Housing crisis in the EU has been documented many times (Costa, Bežovan, Palvarini, Brandsen, 2014; Evers, Ewert, 2014; Leipzig Charter, 2007; Soto, 2013), and problems that relate to qualitative (inadequate housing) and quantitative (lack of affordable housing units) housing deficit of cities are not uncommon, as can be seen from the previous citation in which the broader urban developmental problems, risks and barriers were listed. Conventional means and approaches for tackling housing problems, such as mass housing developed in Europe after World War II, proved outdated, ineffectual and counterproductive in times when “austerity” (Blyth, 2013) prevails as a policy in EU. In that sense, there exists a permanent demand for innovations.
Housing innovations are social innovations in the field of housing (Czischke, 2013) and may be defined by paraphrasing the BEPA (2010: 24) definition of social innovations. In that sense, housing innovations are “new ideas (products, services and models) that simultaneously meet housing needs (more effectively than alternatives) and create new housing relationships or collaborations”. Housing innovations produce different type of tangible services, visibly serving earlier politically unrecognised social needs, where, instead of social rights there are contractual relationships with the potential to develop a new culture of responsible tenants. Social innovation in housing may be driven by government (local and national), civil society (i.e. non-profit housing associations) and the business sector but cooperation and coordination between the relevant stakeholders is crucial for the success of any particular innovation since it acknowledges good (urban) governance (Kearns & Paddison, 2000; Elliot, 2006).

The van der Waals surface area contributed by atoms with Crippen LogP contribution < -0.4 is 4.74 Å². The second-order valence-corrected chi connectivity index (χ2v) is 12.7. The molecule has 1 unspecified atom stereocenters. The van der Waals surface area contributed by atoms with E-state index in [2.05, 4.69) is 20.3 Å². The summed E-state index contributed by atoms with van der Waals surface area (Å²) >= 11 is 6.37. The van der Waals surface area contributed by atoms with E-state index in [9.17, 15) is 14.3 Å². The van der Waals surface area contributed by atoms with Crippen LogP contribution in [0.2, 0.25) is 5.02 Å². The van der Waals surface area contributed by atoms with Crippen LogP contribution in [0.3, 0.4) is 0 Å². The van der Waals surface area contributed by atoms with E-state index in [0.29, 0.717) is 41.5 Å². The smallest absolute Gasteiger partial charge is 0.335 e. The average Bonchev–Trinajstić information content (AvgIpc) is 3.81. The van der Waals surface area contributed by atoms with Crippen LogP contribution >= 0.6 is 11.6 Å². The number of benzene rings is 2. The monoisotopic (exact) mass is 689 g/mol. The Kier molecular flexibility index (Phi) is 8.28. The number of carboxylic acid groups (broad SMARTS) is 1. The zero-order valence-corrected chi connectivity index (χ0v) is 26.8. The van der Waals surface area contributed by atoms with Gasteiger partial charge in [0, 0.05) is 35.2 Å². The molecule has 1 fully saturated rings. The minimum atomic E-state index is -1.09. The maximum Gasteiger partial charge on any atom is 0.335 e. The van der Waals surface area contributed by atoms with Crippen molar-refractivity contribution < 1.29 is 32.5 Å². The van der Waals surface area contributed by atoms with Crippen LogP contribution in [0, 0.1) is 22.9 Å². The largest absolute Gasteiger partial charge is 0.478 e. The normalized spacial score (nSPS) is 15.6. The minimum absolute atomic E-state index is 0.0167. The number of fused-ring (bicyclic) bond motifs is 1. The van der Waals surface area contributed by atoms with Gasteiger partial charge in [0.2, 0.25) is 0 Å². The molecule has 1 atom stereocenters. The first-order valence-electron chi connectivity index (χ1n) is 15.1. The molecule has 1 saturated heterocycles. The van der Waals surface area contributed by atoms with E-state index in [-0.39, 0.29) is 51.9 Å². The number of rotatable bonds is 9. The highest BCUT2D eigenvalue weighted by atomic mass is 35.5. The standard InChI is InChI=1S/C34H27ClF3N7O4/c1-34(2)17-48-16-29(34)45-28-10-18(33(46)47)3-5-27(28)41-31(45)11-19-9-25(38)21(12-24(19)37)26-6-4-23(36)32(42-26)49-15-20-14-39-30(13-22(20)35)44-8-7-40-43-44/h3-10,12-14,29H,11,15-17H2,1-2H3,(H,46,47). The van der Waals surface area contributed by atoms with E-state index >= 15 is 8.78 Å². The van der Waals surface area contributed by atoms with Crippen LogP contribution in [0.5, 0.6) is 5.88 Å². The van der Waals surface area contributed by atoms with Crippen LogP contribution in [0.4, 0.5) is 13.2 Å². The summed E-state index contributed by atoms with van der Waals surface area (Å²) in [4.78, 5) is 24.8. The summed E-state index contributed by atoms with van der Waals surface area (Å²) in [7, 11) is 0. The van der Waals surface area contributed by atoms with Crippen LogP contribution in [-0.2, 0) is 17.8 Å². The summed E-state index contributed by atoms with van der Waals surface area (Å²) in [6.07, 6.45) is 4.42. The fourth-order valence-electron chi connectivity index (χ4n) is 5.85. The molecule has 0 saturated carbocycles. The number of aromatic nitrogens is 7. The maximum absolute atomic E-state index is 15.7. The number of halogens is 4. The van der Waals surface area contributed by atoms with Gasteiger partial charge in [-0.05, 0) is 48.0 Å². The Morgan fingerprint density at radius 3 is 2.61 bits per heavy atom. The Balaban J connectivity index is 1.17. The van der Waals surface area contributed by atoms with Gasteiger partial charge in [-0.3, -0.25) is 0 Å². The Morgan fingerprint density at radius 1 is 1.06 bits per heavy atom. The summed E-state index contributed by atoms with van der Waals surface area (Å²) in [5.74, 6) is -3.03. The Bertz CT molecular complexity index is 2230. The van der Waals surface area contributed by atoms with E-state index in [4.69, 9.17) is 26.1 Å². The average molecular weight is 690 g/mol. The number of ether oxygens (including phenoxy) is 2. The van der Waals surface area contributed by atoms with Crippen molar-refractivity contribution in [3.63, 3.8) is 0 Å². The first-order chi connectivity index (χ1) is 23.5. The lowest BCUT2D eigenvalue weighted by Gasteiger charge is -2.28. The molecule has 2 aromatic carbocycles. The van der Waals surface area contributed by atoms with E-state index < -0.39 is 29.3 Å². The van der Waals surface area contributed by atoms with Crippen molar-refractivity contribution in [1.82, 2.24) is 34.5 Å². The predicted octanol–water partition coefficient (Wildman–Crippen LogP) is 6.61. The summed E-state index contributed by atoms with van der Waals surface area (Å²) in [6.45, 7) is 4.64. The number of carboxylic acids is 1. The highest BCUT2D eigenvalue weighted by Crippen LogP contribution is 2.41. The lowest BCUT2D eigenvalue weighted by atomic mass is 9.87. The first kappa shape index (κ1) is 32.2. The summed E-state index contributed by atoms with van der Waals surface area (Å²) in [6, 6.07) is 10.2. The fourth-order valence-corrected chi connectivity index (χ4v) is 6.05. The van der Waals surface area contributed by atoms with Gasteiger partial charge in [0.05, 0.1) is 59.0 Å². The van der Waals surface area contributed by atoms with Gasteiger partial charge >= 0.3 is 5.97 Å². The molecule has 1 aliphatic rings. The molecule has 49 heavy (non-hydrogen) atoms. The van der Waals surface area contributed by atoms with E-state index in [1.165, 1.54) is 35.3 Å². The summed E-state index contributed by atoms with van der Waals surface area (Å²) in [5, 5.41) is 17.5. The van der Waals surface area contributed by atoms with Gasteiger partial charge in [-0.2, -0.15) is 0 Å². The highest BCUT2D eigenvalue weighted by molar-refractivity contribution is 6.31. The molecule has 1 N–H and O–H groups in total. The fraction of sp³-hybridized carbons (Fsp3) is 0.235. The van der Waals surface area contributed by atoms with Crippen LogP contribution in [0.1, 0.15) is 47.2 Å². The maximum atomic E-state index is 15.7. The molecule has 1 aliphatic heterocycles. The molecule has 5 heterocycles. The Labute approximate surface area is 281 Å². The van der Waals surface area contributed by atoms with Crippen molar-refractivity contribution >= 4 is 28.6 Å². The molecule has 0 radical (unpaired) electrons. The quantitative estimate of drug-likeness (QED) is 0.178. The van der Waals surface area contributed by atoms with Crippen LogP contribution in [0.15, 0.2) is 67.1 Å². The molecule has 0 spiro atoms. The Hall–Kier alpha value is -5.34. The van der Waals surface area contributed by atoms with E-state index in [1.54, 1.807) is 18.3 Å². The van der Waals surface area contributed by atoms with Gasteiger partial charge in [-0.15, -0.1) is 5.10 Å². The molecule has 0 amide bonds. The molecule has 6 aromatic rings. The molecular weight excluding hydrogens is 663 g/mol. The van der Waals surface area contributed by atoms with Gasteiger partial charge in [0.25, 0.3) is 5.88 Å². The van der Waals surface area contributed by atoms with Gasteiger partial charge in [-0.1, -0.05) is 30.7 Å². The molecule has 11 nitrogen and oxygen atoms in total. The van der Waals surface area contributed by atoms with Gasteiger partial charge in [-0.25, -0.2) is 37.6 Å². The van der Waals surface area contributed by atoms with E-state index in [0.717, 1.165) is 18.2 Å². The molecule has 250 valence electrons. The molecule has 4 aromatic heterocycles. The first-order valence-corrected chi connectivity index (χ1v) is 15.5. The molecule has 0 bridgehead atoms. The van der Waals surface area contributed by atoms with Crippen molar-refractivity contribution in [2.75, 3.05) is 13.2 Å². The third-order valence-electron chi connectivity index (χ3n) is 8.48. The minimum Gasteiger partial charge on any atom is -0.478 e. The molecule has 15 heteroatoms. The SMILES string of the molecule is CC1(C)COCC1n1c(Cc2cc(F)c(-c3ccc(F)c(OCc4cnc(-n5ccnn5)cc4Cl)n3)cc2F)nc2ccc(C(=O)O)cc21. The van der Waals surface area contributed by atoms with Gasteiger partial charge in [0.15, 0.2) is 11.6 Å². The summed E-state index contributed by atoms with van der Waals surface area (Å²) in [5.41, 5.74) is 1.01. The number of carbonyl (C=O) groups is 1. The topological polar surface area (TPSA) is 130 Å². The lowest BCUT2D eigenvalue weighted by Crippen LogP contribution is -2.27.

Following a unique study by Czischke (2013), several topic areas of housing innovations in Europe may be listed, although social innovativeness in housing has received little attention in public or academic debate the only exception being the problem of homelessness (i.e. Housing first program – Tull, 2004). These include (Czischke, 2013: 9-14): (1) demographic change in housing – i.e. “provision of affordable accommodation and care for elderly people within a cooperative housing association that all elderly persons in a town are entitled to join” (SeniorForum in Sweden); (2) the use of European networks to innovate – i.e. “development and application of an European standard to be used by social housing companies to report and manage their CSR (Corporate Social Responsibility) performance” (EURHO-GR in Grenoble, Orebro, Darmstadt, Brescia); (3) rationalising community investment – i.e. “creation of a foundation to address social issues” (Batigère Foundation in France); and (4) new ways of helping vulnerable groups in housing – i.e. “support to families at risk of losing their home for unpaid mortgage payments” (Mediation program in mortgage debt in Zaragoza, Spain).
Role of regeneration in achieving sustainability of housing innovations
It has been said that “the various dimensions of urban life are interwoven and success in urban development can only be achieved through an integrated approach. Measures concerning physical urban renewal must be combined with measures promoting education, economic development, social inclusion and environmental protection. In addition, the development of strong partnerships between local citizens, civil society, the local economy and the various levels of government is a pre-requisite” (European Commission, 2013). This integrated approach has been termed “sustainable urban development” (Picture 1), after a series of informal ministerial meetings on urban development – in Lille 2000, Rotterdam 2004, Bristol 2005, Leipzig 2007, Marseille 2008 and Toledo 2010.
Figure 10.1: The Prism of Urban Sustainability
Source: Czischke, Moloney & Turcu, C., 2015.